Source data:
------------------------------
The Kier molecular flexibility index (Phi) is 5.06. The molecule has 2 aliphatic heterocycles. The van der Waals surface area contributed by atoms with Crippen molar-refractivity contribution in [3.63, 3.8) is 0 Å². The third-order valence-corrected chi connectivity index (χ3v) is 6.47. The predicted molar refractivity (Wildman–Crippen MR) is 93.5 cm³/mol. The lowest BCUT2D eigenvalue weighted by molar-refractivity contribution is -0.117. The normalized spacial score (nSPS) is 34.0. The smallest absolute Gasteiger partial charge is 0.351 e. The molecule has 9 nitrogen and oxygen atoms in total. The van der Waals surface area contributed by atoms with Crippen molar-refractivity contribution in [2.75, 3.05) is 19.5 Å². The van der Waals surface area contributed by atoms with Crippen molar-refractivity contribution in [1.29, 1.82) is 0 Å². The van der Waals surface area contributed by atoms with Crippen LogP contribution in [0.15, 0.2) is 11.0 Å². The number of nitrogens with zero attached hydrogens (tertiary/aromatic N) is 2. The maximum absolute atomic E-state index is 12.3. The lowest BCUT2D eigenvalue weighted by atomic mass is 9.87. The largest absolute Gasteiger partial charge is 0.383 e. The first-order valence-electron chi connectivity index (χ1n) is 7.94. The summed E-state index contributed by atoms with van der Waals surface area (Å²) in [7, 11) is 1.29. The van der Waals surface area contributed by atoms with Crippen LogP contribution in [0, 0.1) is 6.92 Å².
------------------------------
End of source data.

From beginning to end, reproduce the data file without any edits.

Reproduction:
The Kier molecular flexibility index (Phi) is 5.06. The molecule has 2 aliphatic heterocycles. The van der Waals surface area contributed by atoms with Crippen molar-refractivity contribution in [3.63, 3.8) is 0 Å². The third-order valence-corrected chi connectivity index (χ3v) is 6.47. The predicted molar refractivity (Wildman–Crippen MR) is 93.5 cm³/mol. The lowest BCUT2D eigenvalue weighted by molar-refractivity contribution is -0.117. The normalized spacial score (nSPS) is 34.0. The smallest absolute Gasteiger partial charge is 0.351 e. The molecule has 9 nitrogen and oxygen atoms in total. The van der Waals surface area contributed by atoms with Crippen molar-refractivity contribution in [2.75, 3.05) is 19.5 Å². The van der Waals surface area contributed by atoms with Crippen molar-refractivity contribution in [1.29, 1.82) is 0 Å². The van der Waals surface area contributed by atoms with Crippen LogP contribution in [0.15, 0.2) is 11.0 Å². The number of nitrogens with zero attached hydrogens (tertiary/aromatic N) is 2. The maximum absolute atomic E-state index is 12.3. The lowest BCUT2D eigenvalue weighted by atomic mass is 9.87. The largest absolute Gasteiger partial charge is 0.383 e. The first-order valence-electron chi connectivity index (χ1n) is 7.94. The summed E-state index contributed by atoms with van der Waals surface area (Å²) in [7, 11) is 1.29. The van der Waals surface area contributed by atoms with Crippen LogP contribution in [0, 0.1) is 6.92 Å².